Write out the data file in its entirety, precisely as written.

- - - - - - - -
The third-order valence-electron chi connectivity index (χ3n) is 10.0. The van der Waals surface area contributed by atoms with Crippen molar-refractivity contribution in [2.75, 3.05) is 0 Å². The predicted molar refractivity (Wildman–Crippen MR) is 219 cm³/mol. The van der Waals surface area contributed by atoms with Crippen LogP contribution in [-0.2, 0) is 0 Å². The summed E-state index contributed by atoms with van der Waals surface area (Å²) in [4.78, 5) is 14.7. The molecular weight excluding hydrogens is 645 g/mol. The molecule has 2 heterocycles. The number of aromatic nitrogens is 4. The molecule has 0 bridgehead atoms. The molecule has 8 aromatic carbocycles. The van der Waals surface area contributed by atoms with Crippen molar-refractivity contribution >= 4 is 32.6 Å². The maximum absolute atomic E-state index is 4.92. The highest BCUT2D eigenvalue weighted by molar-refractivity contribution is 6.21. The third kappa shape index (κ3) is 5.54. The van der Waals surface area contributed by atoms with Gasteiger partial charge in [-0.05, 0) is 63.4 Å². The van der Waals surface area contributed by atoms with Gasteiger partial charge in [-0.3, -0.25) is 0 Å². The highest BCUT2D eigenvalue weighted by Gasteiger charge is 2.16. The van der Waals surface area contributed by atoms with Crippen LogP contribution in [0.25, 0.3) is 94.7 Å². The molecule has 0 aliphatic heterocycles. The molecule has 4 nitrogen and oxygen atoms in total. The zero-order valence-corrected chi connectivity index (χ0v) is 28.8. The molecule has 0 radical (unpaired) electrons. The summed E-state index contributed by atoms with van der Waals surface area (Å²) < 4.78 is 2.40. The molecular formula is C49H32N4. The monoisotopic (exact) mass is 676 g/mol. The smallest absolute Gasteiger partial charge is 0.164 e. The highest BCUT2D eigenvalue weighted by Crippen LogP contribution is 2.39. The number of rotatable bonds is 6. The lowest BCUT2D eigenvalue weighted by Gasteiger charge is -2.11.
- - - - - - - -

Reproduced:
The third-order valence-electron chi connectivity index (χ3n) is 10.0. The van der Waals surface area contributed by atoms with Crippen molar-refractivity contribution in [2.75, 3.05) is 0 Å². The predicted molar refractivity (Wildman–Crippen MR) is 219 cm³/mol. The van der Waals surface area contributed by atoms with Crippen LogP contribution in [-0.2, 0) is 0 Å². The summed E-state index contributed by atoms with van der Waals surface area (Å²) in [4.78, 5) is 14.7. The molecular weight excluding hydrogens is 645 g/mol. The molecule has 2 heterocycles. The number of aromatic nitrogens is 4. The molecule has 0 bridgehead atoms. The molecule has 8 aromatic carbocycles. The van der Waals surface area contributed by atoms with Crippen molar-refractivity contribution >= 4 is 32.6 Å². The maximum absolute atomic E-state index is 4.92. The highest BCUT2D eigenvalue weighted by molar-refractivity contribution is 6.21. The third kappa shape index (κ3) is 5.54. The van der Waals surface area contributed by atoms with Gasteiger partial charge in [-0.05, 0) is 63.4 Å². The van der Waals surface area contributed by atoms with Gasteiger partial charge in [-0.3, -0.25) is 0 Å². The highest BCUT2D eigenvalue weighted by Gasteiger charge is 2.16. The van der Waals surface area contributed by atoms with Crippen LogP contribution in [0.25, 0.3) is 94.7 Å². The molecule has 0 aliphatic heterocycles. The molecule has 4 nitrogen and oxygen atoms in total. The zero-order valence-corrected chi connectivity index (χ0v) is 28.8. The molecule has 0 radical (unpaired) electrons. The summed E-state index contributed by atoms with van der Waals surface area (Å²) < 4.78 is 2.40. The molecular formula is C49H32N4. The monoisotopic (exact) mass is 676 g/mol. The smallest absolute Gasteiger partial charge is 0.164 e. The highest BCUT2D eigenvalue weighted by Crippen LogP contribution is 2.39. The number of rotatable bonds is 6. The lowest BCUT2D eigenvalue weighted by Gasteiger charge is -2.11.